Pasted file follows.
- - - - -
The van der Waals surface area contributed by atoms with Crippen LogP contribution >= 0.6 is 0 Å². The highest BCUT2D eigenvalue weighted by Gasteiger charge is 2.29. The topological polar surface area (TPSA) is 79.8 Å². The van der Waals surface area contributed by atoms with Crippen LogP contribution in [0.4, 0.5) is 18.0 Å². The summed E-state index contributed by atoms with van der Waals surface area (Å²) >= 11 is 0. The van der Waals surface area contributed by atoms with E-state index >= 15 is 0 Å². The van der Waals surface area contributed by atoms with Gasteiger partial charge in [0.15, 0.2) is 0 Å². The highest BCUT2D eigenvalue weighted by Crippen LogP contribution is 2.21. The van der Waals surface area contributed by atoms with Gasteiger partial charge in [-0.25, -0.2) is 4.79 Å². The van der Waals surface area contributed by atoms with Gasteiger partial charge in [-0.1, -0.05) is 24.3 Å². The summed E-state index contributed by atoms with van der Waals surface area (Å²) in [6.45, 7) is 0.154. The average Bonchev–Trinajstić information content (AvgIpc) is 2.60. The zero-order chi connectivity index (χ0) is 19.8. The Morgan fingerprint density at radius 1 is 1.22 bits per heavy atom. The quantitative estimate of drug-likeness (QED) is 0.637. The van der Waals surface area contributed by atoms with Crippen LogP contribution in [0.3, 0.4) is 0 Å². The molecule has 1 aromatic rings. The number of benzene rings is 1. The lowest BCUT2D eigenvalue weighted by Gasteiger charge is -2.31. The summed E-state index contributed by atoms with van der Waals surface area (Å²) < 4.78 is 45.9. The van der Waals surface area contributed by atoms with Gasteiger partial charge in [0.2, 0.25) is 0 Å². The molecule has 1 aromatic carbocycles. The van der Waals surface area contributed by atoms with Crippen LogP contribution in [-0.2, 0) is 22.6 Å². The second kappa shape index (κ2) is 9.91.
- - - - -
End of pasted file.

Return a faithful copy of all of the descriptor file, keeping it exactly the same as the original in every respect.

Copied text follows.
The van der Waals surface area contributed by atoms with Crippen LogP contribution >= 0.6 is 0 Å². The highest BCUT2D eigenvalue weighted by Gasteiger charge is 2.29. The topological polar surface area (TPSA) is 79.8 Å². The van der Waals surface area contributed by atoms with Crippen LogP contribution in [0.4, 0.5) is 18.0 Å². The summed E-state index contributed by atoms with van der Waals surface area (Å²) >= 11 is 0. The van der Waals surface area contributed by atoms with E-state index >= 15 is 0 Å². The van der Waals surface area contributed by atoms with Gasteiger partial charge in [0.15, 0.2) is 0 Å². The highest BCUT2D eigenvalue weighted by Crippen LogP contribution is 2.21. The van der Waals surface area contributed by atoms with Gasteiger partial charge in [-0.25, -0.2) is 4.79 Å². The van der Waals surface area contributed by atoms with Gasteiger partial charge in [-0.1, -0.05) is 24.3 Å². The summed E-state index contributed by atoms with van der Waals surface area (Å²) in [6.45, 7) is 0.154. The average Bonchev–Trinajstić information content (AvgIpc) is 2.60. The zero-order chi connectivity index (χ0) is 19.8. The Morgan fingerprint density at radius 1 is 1.22 bits per heavy atom. The quantitative estimate of drug-likeness (QED) is 0.637. The van der Waals surface area contributed by atoms with Crippen LogP contribution in [0.3, 0.4) is 0 Å². The molecule has 1 aromatic rings. The number of benzene rings is 1. The lowest BCUT2D eigenvalue weighted by Gasteiger charge is -2.31. The summed E-state index contributed by atoms with van der Waals surface area (Å²) < 4.78 is 45.9. The van der Waals surface area contributed by atoms with Gasteiger partial charge in [0.2, 0.25) is 0 Å². The molecule has 1 aromatic carbocycles. The van der Waals surface area contributed by atoms with Crippen LogP contribution in [-0.2, 0) is 22.6 Å². The second kappa shape index (κ2) is 9.91.